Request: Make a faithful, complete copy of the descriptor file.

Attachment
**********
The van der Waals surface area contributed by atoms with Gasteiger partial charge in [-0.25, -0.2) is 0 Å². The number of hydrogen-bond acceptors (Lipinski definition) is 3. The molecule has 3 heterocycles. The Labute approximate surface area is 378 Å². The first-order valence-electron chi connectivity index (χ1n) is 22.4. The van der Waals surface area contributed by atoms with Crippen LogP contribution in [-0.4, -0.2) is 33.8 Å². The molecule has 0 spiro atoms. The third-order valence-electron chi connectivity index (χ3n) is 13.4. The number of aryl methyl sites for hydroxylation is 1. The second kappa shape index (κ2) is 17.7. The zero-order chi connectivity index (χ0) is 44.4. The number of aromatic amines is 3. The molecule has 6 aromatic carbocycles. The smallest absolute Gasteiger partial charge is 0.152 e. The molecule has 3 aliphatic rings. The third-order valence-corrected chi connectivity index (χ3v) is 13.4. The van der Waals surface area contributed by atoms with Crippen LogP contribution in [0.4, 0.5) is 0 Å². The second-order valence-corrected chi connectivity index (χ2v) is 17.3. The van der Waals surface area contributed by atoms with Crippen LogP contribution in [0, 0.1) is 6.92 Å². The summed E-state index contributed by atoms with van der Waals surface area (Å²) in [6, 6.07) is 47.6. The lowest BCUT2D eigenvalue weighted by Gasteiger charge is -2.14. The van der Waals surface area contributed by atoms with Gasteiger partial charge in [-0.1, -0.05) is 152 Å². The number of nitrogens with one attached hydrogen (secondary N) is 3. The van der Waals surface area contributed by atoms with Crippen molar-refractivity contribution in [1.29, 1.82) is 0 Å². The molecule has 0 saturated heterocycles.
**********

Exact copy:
The van der Waals surface area contributed by atoms with Gasteiger partial charge in [-0.25, -0.2) is 0 Å². The number of hydrogen-bond acceptors (Lipinski definition) is 3. The molecule has 3 heterocycles. The Labute approximate surface area is 378 Å². The first-order valence-electron chi connectivity index (χ1n) is 22.4. The van der Waals surface area contributed by atoms with Crippen LogP contribution in [-0.4, -0.2) is 33.8 Å². The molecule has 0 spiro atoms. The third-order valence-electron chi connectivity index (χ3n) is 13.4. The number of aryl methyl sites for hydroxylation is 1. The second kappa shape index (κ2) is 17.7. The zero-order chi connectivity index (χ0) is 44.4. The number of aromatic amines is 3. The molecule has 6 aromatic carbocycles. The smallest absolute Gasteiger partial charge is 0.152 e. The molecule has 3 aliphatic rings. The third-order valence-corrected chi connectivity index (χ3v) is 13.4. The van der Waals surface area contributed by atoms with Crippen LogP contribution in [0.4, 0.5) is 0 Å². The second-order valence-corrected chi connectivity index (χ2v) is 17.3. The van der Waals surface area contributed by atoms with Crippen LogP contribution in [0, 0.1) is 6.92 Å². The summed E-state index contributed by atoms with van der Waals surface area (Å²) in [6, 6.07) is 47.6. The lowest BCUT2D eigenvalue weighted by Gasteiger charge is -2.14. The van der Waals surface area contributed by atoms with Gasteiger partial charge in [-0.1, -0.05) is 152 Å². The number of nitrogens with one attached hydrogen (secondary N) is 3. The van der Waals surface area contributed by atoms with Crippen molar-refractivity contribution in [1.29, 1.82) is 0 Å². The molecule has 0 saturated heterocycles.